They said the war would stop, and I would kill the whole other team. I was not happy. I was still very nervous, though I knew everything. I do not want to kill people. The man pulled me, and I saw his face. He had a giant scar I wanted to ask what happened, but I did not want to be rude. He even ended up getting the whole military together coaching me! They said I was a special kid, so I was needed. I thought that they just wanted someone else, but they actually weren’t lying. The next day was war. But who did they think I was? I was not ready. I was shooting guns, kicking, and learning how to be a ninja. I was learning a team bomb. It was very confusing. What would I do? I was terrified.

I left Ms. Guis the next day and went to the field. It was dark, and I felt like I was blind, but it got lighter. When it got light, I saw bombs and guns for us. Everyone got armed and stood in our positions. I was nervous, but I knew what I needed to do. Not that I wanted to. I was only ten. This, though, could be one of the best things ever. I could be better. I could be a hero. I could be famous. People might actually know me.

I started to fight in the war. Everyone was getting hurt. There were bombs everywhere. Here and there. I had no idea what to do. Should I shoot, hide, or help? I lifted up my gun, but, then, put it back down. I was very nervous. I started to cry. I was the only kid there, but I needed to help Ms. Guis and do it for my new mother, but how could I do it? I wanted to shoot, but I couldn’t. I tried to hide, but it looked like a dungeon, and in all places, it smelled like dead fish. I hesitated. I could barely move. I fell to the floor, gasped for air, then, stood back up again. With the terrible smell, I wanted to faint so badly, but I could not let down my new country. I lifted my gun again, shot, and the war was over. There was finally peace. I was so scared. I was… I was a murderer. What had I done? I hurt someone. NO!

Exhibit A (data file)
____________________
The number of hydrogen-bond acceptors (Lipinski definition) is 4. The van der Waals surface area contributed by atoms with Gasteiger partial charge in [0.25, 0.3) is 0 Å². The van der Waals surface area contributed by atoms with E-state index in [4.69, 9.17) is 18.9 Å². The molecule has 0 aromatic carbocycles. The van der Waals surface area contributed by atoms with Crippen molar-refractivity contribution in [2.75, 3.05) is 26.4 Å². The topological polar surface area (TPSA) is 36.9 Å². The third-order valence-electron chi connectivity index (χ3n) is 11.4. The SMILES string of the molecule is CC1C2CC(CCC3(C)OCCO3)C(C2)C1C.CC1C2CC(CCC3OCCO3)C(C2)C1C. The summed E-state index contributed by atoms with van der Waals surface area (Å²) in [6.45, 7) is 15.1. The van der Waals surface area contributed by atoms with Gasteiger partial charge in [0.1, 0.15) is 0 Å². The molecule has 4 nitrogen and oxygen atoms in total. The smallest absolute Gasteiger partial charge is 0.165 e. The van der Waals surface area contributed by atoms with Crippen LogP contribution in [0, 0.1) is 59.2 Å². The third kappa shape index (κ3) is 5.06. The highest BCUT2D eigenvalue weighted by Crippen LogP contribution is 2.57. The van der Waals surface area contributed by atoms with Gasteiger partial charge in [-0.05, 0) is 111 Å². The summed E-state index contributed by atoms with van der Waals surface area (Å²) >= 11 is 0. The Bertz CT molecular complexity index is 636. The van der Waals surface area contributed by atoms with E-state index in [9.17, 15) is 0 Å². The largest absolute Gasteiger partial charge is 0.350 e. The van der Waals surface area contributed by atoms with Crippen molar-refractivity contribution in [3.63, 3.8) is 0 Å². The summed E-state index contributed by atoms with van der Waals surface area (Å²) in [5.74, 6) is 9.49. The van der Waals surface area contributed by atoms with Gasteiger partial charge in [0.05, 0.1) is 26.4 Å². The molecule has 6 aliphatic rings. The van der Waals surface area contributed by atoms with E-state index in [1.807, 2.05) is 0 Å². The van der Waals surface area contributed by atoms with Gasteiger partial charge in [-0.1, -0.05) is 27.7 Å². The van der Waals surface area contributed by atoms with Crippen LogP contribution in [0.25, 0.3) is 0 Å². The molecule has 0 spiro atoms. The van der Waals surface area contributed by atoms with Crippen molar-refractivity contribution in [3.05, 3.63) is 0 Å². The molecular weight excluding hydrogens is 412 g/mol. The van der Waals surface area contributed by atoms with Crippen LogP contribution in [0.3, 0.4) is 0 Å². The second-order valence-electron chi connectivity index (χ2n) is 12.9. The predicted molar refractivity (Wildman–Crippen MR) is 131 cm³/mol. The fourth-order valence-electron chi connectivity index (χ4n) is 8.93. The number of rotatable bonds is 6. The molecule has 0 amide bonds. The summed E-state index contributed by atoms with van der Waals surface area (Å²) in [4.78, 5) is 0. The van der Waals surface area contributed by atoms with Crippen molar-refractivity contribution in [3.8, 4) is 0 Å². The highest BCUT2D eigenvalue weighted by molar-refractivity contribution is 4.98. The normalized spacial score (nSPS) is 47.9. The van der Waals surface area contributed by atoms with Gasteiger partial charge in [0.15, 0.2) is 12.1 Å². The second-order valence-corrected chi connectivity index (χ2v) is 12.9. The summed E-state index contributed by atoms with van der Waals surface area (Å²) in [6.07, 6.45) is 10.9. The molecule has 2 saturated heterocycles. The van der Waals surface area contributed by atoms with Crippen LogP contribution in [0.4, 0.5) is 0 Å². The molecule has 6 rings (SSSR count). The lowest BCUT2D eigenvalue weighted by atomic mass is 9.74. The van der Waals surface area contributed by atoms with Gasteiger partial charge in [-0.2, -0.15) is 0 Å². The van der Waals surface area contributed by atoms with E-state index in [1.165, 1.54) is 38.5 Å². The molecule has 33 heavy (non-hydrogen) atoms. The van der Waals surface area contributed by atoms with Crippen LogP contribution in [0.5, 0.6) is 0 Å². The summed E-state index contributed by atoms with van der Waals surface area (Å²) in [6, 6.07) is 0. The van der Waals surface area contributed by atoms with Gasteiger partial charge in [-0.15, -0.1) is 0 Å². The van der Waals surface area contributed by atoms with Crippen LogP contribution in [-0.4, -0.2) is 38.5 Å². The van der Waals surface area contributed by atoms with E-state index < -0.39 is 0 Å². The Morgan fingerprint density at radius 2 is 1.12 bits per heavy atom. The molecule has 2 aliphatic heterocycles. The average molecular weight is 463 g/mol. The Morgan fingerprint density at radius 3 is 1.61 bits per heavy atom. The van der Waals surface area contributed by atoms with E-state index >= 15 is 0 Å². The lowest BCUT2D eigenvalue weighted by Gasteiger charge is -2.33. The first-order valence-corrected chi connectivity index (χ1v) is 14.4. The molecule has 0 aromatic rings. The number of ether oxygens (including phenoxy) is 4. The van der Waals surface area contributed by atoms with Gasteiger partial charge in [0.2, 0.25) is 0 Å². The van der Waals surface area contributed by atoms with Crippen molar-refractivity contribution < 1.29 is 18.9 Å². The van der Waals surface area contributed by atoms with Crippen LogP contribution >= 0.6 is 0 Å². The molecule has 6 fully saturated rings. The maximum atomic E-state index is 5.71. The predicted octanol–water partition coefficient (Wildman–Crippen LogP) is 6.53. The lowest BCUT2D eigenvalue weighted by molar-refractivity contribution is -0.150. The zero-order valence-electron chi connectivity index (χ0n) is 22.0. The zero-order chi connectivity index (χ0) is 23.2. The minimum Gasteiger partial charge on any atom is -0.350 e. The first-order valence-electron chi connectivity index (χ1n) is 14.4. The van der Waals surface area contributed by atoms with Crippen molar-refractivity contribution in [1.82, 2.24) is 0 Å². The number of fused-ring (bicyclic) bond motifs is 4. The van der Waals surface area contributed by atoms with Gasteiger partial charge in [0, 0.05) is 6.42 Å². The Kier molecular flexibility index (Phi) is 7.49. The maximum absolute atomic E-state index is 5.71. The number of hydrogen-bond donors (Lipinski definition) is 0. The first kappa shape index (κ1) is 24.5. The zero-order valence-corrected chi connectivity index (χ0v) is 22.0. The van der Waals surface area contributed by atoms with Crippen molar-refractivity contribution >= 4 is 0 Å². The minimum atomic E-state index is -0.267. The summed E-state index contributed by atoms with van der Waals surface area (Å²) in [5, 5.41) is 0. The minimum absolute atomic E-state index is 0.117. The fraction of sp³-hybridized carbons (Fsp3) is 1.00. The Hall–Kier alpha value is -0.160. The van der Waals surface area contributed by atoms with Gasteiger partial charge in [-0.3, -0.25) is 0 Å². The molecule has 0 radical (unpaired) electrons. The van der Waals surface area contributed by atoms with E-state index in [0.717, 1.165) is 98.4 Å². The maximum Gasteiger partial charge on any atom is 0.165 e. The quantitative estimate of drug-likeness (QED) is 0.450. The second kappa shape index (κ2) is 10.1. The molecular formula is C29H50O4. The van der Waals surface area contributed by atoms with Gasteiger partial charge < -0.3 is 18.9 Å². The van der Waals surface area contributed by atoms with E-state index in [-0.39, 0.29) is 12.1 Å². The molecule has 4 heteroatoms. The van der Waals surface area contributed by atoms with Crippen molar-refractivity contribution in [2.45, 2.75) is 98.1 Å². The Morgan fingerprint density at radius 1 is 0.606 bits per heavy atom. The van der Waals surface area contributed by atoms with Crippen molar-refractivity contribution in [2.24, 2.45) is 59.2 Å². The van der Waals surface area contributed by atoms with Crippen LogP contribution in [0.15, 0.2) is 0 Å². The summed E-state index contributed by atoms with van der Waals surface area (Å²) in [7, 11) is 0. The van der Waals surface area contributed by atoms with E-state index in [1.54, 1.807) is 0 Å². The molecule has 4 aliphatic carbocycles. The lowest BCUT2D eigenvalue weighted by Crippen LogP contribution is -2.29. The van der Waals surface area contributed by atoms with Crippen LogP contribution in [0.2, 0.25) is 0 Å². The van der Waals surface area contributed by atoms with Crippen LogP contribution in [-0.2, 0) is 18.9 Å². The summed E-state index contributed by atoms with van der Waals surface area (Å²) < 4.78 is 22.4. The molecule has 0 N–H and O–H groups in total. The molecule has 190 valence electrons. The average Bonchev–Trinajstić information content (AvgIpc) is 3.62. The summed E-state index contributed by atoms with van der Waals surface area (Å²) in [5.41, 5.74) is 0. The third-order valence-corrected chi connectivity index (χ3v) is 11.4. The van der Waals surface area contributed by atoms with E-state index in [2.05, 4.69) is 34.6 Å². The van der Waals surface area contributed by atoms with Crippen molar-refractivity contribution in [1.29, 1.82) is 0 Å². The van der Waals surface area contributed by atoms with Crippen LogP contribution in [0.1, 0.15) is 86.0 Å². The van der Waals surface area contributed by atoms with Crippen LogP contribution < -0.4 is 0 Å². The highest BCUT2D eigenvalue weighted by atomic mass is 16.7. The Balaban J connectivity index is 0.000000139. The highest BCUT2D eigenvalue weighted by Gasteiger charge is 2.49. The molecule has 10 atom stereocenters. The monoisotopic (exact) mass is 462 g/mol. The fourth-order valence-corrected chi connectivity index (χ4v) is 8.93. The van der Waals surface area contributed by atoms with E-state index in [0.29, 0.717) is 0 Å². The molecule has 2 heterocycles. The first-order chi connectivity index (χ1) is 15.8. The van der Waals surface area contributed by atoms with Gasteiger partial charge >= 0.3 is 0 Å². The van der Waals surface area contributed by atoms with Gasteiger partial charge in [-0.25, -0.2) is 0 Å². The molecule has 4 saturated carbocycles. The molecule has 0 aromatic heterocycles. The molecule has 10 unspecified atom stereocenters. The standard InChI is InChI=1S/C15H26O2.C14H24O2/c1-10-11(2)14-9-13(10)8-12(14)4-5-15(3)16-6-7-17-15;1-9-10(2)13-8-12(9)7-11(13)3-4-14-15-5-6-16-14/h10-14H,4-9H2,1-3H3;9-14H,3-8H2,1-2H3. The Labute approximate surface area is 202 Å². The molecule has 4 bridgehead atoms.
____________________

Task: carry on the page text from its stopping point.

My whole team was celebrating. I guess I was special. I was so happy that I just saved my whole country. How? I was scared, but excited. It was the weirdest feeling. Everyone was celebrating me. Not like I wanted to kill everyone on that team, but I made it, so that kids could have a good childhood with their families even though I could not. And now I kind of thanked Ms. Guis. She made me a true hero. They had a big party and everyone was so happy, including me, I guess. I felt I was finally at my real home where I would regret things, but still be happy because I felt safe.

 

The End